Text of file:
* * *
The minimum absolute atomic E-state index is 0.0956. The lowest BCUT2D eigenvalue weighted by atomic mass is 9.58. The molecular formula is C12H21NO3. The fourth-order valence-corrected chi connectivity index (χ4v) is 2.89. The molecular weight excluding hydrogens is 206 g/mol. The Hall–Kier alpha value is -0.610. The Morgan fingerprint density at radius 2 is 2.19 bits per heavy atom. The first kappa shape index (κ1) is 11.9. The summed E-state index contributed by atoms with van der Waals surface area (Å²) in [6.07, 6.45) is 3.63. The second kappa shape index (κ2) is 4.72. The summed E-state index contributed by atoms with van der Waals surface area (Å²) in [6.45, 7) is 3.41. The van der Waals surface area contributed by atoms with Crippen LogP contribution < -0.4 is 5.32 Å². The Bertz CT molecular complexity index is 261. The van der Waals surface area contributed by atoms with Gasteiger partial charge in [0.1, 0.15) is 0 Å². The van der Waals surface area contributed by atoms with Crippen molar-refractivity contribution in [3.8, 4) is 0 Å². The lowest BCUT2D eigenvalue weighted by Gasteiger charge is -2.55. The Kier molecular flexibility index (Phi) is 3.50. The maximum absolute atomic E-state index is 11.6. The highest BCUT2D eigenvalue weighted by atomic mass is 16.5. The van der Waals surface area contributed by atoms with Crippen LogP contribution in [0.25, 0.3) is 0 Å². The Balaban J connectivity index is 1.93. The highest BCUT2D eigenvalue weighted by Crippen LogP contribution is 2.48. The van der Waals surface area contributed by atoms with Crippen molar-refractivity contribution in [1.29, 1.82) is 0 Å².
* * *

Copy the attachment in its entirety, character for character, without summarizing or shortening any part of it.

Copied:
The minimum absolute atomic E-state index is 0.0956. The lowest BCUT2D eigenvalue weighted by atomic mass is 9.58. The molecular formula is C12H21NO3. The fourth-order valence-corrected chi connectivity index (χ4v) is 2.89. The molecular weight excluding hydrogens is 206 g/mol. The Hall–Kier alpha value is -0.610. The Morgan fingerprint density at radius 2 is 2.19 bits per heavy atom. The first kappa shape index (κ1) is 11.9. The summed E-state index contributed by atoms with van der Waals surface area (Å²) in [6.07, 6.45) is 3.63. The second kappa shape index (κ2) is 4.72. The summed E-state index contributed by atoms with van der Waals surface area (Å²) in [6.45, 7) is 3.41. The van der Waals surface area contributed by atoms with Crippen LogP contribution < -0.4 is 5.32 Å². The Bertz CT molecular complexity index is 261. The van der Waals surface area contributed by atoms with Gasteiger partial charge in [0.1, 0.15) is 0 Å². The van der Waals surface area contributed by atoms with Crippen molar-refractivity contribution in [3.8, 4) is 0 Å². The lowest BCUT2D eigenvalue weighted by Gasteiger charge is -2.55. The Kier molecular flexibility index (Phi) is 3.50. The maximum absolute atomic E-state index is 11.6. The highest BCUT2D eigenvalue weighted by atomic mass is 16.5. The van der Waals surface area contributed by atoms with Crippen LogP contribution in [0.25, 0.3) is 0 Å². The Balaban J connectivity index is 1.93. The highest BCUT2D eigenvalue weighted by Crippen LogP contribution is 2.48. The van der Waals surface area contributed by atoms with Crippen molar-refractivity contribution in [1.29, 1.82) is 0 Å².